60 meters away – are all highway laws being enforced?

Kingston, ON, Canada / CKWS TV

Everett Ridley knows all about white line fever he’s been driving commercial transports for almost three decades.

Today – he’s on a run from Montreal to Kingston and back.

On this day – the weather is perfect for driving, but that’s not always the case.

Everett Ridley: “You never know if the roads are slippery or whatever. You just got to take it easy, drive slow. What’s worse is people tailgating.”

And when trucks are the one tailgating — well — the results can be disastrous.

You see it all the time. Trucks in a convoy, one behind the other. But it’s not allowed under Ontario’s highway traffic act.

It states that any commercial vehicle travelling faster than 60 kilometers an hour must leave a minimum distance of 60 meters between it and any other vehicle except when passing.

The average car is around five metres long so that would mean the equivalent of 12 cars, travelling bumper to bumper, is the required distance between vehicles.

Ridley says there’d be fewer scenes like this one if more truck drivers followed the rules and drove the appropriate distance away from another vehicle.  He’d also like to see a police crackdown.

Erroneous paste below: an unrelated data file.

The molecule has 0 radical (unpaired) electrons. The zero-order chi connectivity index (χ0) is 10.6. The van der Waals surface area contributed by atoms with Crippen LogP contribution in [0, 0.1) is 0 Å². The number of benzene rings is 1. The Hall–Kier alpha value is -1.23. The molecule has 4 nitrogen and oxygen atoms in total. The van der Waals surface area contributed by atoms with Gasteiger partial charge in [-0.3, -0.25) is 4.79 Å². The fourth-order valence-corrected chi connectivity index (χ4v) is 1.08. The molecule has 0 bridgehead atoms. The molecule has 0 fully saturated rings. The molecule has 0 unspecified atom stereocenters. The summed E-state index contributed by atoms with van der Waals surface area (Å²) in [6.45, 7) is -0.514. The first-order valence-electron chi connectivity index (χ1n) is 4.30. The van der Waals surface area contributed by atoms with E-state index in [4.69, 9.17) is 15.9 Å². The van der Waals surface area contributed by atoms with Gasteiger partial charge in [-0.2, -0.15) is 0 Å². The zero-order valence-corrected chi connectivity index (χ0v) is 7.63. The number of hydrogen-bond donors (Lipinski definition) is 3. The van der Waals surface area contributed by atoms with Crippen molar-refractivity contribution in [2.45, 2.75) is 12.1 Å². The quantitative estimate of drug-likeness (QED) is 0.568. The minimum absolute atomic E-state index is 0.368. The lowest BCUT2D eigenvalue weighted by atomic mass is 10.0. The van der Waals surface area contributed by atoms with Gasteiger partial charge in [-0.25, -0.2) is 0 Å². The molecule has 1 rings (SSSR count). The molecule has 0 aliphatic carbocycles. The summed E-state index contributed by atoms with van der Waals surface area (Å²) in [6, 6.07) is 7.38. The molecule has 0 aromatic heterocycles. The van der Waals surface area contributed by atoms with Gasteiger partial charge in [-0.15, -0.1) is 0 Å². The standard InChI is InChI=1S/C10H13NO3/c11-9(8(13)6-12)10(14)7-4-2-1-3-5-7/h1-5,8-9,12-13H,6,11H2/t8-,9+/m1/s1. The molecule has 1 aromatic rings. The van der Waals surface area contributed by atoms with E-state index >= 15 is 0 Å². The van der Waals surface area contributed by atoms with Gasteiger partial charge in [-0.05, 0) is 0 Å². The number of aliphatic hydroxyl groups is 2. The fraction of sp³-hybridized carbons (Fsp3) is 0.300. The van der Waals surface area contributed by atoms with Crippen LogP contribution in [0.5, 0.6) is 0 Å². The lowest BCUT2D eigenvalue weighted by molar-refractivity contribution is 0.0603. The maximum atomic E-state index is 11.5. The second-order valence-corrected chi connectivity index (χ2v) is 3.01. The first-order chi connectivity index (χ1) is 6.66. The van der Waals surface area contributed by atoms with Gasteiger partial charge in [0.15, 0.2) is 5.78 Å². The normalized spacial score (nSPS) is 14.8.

Everett Ridley: “They should try more to enforce the tailgating. It’s basically tailgating. They’re not paying attention. At the last minute you can’t stop if you’re going 60 km’s an hour.”

One trucking expert says nothing justifies driving unsafely.

Rob Jackson/Trucking Expert: “We all have delivery schedules, and pick up schedules, but at the end of the day you’ve got to keep yourself safe and alive.”

Ridley says he’s noticed more OPP officers patrolling the 401 than usual the past couple of days.

He believes it might be in response to Tuesday’s deadly pileup.

We asked the OPP about their enforcement of the highway traffic act. They haven’t responded.

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